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Since many years we routinely use diagnostic selective nerve root blocks (SNRB) at our department when evaluating patients with cervical radiculopathy. Frequently patients who also presented with headache reported that the headache disappeared when the nerve root responsible for the radicular pain was blocked with local anaesthetics. Headache has been described as a companioning symptom related to cervical radiculopathy but has never before been evaluated with SNRB performed in the lower cervical spine. For this reason we added to our routine an evaluation of the response from the SNRB on headache in patients with cervical radiculopathy. The aim was to describe the frequency of headache in patients with cervical radiculopathy and its response to a selective nerve root block of the nerve root/roots responsible for the radiculopathy. Can nerve root compression in the lower cervical spine produce headache? In this consecutive series of 275 patients with cervical radiculopathy, 161 patients reported that they also suffered from daily or recurrent headache located most often unilaterally on the same side as the radiculopathy. All patients underwent a careful clinical examination by a neurosurgeon and a MRI of the cervical spine. The significantly compressed root/roots, according to the MRI, underwent SNRB with a local anaesthetic. The effect of the nerve root block on the radiculopathy and the headache was carefully noted and evaluated by a physiotherapist using visual analogue scales (VAS) before and after the SNRB. All patients with headache had tender points in the neck/shoulder region on the affected side. Patients with headache graded significantly more limitations in daily activities and higher pain intensity in the neck/shoulder/arm than patients without headache. After selective nerve root block, 59% of the patients with headache reported 50% or more reduction of headache and of these 69% reported total relief. A significant correlation was seen between reduced headache intensity and reduced pain in the neck, shoulder and arm. The result indicates that cervical root compression from degenerative disease in the lower cervical spine producing radiculopathy might also induce headache.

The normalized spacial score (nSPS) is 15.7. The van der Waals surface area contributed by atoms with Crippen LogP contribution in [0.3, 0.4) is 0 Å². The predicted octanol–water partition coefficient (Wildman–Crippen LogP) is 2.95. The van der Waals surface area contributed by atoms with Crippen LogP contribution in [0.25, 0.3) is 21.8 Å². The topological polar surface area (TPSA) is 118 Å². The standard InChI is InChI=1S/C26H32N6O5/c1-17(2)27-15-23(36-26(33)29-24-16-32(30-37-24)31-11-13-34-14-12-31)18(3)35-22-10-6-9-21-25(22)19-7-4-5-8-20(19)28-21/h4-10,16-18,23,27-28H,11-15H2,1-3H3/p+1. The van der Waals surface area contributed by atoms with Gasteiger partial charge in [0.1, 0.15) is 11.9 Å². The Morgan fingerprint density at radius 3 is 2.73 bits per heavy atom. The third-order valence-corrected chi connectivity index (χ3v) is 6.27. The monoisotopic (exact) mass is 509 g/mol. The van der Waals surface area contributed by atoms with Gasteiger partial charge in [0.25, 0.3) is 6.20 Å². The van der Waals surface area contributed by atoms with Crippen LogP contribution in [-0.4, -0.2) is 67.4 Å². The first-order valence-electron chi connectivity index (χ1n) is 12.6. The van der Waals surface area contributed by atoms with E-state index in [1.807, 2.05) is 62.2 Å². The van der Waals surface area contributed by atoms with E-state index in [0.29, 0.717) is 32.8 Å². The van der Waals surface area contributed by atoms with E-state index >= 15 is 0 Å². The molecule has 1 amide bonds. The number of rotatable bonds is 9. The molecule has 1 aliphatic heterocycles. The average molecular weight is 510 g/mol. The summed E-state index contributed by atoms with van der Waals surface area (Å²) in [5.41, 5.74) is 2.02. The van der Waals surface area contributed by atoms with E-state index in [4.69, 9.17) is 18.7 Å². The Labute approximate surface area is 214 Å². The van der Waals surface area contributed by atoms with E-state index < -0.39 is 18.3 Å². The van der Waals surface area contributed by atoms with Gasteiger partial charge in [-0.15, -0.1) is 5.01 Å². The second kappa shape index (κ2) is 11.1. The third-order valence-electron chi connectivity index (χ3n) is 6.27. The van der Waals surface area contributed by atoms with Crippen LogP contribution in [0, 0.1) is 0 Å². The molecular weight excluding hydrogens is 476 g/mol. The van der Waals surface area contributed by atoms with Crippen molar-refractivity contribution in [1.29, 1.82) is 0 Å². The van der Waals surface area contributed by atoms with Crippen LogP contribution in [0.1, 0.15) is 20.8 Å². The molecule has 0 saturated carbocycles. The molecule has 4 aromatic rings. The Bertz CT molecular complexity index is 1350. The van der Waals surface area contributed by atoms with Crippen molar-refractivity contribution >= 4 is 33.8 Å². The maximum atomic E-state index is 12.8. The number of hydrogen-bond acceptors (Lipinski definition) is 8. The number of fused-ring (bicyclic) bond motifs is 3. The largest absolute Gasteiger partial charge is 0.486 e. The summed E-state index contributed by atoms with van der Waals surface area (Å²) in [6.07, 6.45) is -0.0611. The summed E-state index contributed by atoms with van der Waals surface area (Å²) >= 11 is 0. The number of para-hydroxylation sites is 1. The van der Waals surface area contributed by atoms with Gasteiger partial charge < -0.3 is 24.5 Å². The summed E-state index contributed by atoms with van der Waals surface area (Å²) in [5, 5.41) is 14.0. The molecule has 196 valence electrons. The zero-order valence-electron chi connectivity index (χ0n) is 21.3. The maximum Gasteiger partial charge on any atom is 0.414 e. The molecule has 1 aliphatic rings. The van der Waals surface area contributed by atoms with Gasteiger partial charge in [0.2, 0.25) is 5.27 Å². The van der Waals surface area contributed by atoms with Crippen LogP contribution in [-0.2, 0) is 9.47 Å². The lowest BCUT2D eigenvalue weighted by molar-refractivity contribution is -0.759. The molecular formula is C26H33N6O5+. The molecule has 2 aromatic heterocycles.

Article